Sunday, November 15, 2009

Dong Phuong Tofu - Westminster

You know those white, brick-sized tofu blocks you see at Asian markets all around Orange County? Ever wonder where they're made? Well, here it is: Dong Phuong Tofu factory in Westminster -- in my opinion, the best supplier of this wonder curd, local or otherwise.

When you buy it at a supermarket, the prices are marked up, but not by much. Buying it at Dong Phuong, thereby cutting out the middleman, won't save you more than a few cents. A tofu block will set you back $1.50 here; it's maybe $2 elsewhere.

But you should still buy it direct. And the reason is freshness. Here, the tofu is not days or hours old, but minutes, sometimes even seconds from the tofu press. It's so fresh, in fact, it's steaming, scalding to the touch, almost virginal in its purity.

Some of you are probably wondering, "So if I buy one, what do I do with it?"

Well, anything.

Tofu is merely a springboard to culinary greatness. Forget about it healthiness. That's a given. It's just a great ingredient.

Besides, my favorite preparation is unhealthy at best. I cut the whole block lengthwise and into quarter inch thick slices, then marinade for twenty or so minutes in a salt water brine that has plenty of mashed, pulverized garlic cloves (you can't have too much garlic). After the soak, I deep fry them until they float like rafts and take on a crispy golden sheen. Eaten with rice, maybe some roasted broccoli or other greens, one can call it a meat substitute. I just call it a great and easy meal.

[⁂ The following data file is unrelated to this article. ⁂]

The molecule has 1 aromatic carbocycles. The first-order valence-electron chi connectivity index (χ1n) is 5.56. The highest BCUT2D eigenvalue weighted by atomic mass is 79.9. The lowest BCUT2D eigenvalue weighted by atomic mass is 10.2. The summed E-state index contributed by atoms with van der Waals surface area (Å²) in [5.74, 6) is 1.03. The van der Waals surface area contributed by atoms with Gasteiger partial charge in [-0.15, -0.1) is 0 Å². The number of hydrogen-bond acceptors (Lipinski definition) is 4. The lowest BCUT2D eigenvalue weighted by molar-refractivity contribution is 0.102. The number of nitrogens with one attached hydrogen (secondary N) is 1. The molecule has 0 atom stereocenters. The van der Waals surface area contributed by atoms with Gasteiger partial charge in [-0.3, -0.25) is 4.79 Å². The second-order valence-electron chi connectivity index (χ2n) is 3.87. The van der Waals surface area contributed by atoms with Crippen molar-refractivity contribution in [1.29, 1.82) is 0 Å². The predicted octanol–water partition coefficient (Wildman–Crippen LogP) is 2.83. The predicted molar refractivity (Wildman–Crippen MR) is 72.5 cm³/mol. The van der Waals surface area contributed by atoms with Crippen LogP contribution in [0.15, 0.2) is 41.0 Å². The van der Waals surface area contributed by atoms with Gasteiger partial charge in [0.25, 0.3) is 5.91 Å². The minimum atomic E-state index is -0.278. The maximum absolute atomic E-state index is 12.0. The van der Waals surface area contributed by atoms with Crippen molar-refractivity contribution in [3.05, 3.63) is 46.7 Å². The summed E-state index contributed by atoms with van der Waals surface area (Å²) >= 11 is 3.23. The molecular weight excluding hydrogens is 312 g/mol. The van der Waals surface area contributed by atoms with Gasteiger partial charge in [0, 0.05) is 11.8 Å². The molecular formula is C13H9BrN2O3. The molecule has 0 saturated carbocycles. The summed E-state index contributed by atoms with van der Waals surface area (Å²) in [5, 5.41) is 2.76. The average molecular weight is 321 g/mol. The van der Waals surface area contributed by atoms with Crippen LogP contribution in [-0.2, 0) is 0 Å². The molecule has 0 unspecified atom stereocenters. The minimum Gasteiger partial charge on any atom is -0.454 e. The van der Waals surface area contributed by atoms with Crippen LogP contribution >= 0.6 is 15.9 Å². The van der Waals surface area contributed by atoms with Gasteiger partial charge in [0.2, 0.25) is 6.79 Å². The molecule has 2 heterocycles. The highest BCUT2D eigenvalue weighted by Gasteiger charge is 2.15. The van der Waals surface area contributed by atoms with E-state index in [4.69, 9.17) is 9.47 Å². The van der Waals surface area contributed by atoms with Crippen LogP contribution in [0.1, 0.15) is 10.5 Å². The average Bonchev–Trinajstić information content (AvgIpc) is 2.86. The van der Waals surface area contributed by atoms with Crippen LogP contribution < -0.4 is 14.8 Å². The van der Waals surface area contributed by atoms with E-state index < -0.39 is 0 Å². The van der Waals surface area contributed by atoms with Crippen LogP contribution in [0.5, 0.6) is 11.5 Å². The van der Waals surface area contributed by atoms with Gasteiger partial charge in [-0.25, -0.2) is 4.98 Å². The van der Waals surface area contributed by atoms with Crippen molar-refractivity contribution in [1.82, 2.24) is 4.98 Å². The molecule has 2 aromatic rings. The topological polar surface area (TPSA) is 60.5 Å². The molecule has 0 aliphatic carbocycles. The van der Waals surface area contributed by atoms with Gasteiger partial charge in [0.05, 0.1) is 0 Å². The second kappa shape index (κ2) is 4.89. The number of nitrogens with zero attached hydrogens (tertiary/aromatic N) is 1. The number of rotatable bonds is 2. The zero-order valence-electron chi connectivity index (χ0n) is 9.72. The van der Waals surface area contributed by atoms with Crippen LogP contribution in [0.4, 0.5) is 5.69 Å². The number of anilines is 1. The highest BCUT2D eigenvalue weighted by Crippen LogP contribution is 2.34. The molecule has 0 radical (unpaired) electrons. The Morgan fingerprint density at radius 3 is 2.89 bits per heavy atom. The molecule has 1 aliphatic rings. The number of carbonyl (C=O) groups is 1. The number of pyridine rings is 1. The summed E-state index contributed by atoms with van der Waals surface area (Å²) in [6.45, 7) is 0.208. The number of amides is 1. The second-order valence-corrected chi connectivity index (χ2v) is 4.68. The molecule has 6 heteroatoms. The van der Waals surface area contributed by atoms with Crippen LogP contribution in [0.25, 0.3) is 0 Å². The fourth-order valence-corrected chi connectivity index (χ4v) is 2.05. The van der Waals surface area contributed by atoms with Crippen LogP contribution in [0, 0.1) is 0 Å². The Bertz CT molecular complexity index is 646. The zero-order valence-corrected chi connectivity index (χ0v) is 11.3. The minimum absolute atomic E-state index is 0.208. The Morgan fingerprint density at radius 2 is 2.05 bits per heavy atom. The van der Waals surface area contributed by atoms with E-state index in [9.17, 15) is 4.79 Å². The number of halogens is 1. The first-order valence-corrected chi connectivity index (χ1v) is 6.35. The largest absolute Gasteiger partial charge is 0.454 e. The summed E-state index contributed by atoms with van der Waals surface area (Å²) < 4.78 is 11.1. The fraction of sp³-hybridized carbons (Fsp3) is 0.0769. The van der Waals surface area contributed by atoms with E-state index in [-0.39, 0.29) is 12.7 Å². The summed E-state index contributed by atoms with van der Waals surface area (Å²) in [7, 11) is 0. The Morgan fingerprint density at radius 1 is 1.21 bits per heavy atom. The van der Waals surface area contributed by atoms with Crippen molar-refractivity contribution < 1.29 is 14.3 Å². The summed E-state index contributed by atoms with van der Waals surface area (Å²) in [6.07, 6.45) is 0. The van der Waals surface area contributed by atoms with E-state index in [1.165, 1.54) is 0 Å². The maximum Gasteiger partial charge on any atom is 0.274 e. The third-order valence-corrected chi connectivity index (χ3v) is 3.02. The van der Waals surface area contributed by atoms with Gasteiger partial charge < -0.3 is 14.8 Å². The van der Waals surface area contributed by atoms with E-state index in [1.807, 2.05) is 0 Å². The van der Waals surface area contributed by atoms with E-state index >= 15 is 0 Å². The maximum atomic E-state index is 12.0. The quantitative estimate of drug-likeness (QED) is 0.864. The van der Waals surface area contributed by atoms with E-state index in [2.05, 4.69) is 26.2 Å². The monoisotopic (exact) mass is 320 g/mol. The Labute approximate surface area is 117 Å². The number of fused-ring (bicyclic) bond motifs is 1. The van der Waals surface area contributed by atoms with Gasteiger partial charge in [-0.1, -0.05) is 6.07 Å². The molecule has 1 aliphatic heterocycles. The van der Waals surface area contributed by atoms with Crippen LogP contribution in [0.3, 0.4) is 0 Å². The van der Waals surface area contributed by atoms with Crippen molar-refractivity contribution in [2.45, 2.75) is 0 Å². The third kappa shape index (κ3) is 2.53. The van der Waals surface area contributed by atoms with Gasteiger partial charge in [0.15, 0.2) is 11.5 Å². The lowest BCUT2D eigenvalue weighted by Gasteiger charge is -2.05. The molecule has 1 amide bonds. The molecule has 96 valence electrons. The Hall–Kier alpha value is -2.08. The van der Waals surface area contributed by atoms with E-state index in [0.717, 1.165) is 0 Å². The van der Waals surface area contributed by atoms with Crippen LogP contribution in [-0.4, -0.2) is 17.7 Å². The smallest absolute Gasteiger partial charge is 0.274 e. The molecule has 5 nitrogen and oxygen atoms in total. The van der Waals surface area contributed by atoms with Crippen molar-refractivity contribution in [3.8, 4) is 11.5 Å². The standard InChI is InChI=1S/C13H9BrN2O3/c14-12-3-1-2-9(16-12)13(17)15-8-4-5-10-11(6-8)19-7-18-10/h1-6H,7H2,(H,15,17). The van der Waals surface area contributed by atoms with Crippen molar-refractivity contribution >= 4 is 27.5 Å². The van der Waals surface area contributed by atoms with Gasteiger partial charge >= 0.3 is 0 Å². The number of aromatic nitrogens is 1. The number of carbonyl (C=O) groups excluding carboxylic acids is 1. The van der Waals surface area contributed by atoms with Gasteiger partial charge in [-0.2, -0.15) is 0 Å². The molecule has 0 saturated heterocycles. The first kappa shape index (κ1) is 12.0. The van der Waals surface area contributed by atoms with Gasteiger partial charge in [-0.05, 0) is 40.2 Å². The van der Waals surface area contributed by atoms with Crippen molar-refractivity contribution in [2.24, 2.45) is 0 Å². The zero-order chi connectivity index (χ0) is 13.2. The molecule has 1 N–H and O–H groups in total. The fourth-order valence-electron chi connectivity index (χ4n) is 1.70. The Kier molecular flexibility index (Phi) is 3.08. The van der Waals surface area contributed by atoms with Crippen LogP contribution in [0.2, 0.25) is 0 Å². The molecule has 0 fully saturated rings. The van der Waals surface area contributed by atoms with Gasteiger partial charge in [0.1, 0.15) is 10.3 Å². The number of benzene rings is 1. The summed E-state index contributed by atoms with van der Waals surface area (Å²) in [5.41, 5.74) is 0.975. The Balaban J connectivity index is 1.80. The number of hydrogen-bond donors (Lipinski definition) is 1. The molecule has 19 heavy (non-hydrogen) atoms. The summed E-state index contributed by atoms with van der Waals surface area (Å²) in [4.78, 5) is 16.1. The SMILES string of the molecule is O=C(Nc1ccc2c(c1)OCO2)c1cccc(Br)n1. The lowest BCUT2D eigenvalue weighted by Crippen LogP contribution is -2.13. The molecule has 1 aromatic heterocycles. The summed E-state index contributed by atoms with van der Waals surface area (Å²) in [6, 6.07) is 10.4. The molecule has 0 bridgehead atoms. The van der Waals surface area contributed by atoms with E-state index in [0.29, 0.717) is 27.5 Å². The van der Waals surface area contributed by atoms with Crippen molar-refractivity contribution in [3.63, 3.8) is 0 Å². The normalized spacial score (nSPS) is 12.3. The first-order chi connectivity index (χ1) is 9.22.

Deep frying, by the way, shows off how well-made Dong Phoung's tofu is. The crust gets a bubbly, porous crunch, while the insides puff up to a hollow lightness. The quality is seen in the curd, which has a tighter texture and a more resilient constitution than that of lesser brands.

If you're feeling lazy too lazy too cook, you could try their ready made fried tofu cubes ($2.50 a bag), which aren't salted or seasoned, but demonstrates this quality -- all as airy as ping pong balls.

And if you're there when they have the sesame balls, don't hesitate. Buy as much you can. The sesame-crusted, deep fried orbs are crunchy, filled with sugary mashed mung beans, and will be the best you'll ever crunch. No, they don't have anything to do with tofu. But they're great just the same.

Dong Phuong Tofu
(714) 894-7002
15022 Moran Street
Westminster, CA 92683

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12 Comments:

At 6:30 PM, Anonymous JB said...

Among other things, I like tofu in soup...
so thanks, Elmo, for a timely seasonal reminder of where to get some premium bean curd for broth immersion.

And hey, am I dreaming, or did you already do a post about this same place within the past few years?

Man, it seems like Monster Munching has been in reruns forever!! I've already watched the Season 6 DVD a dozen times, and I can't wait for Season 7.
Not to mention the Monster Munching movie that's set for Spring 2011.

 
At 8:15 PM, Blogger HoustonWok said...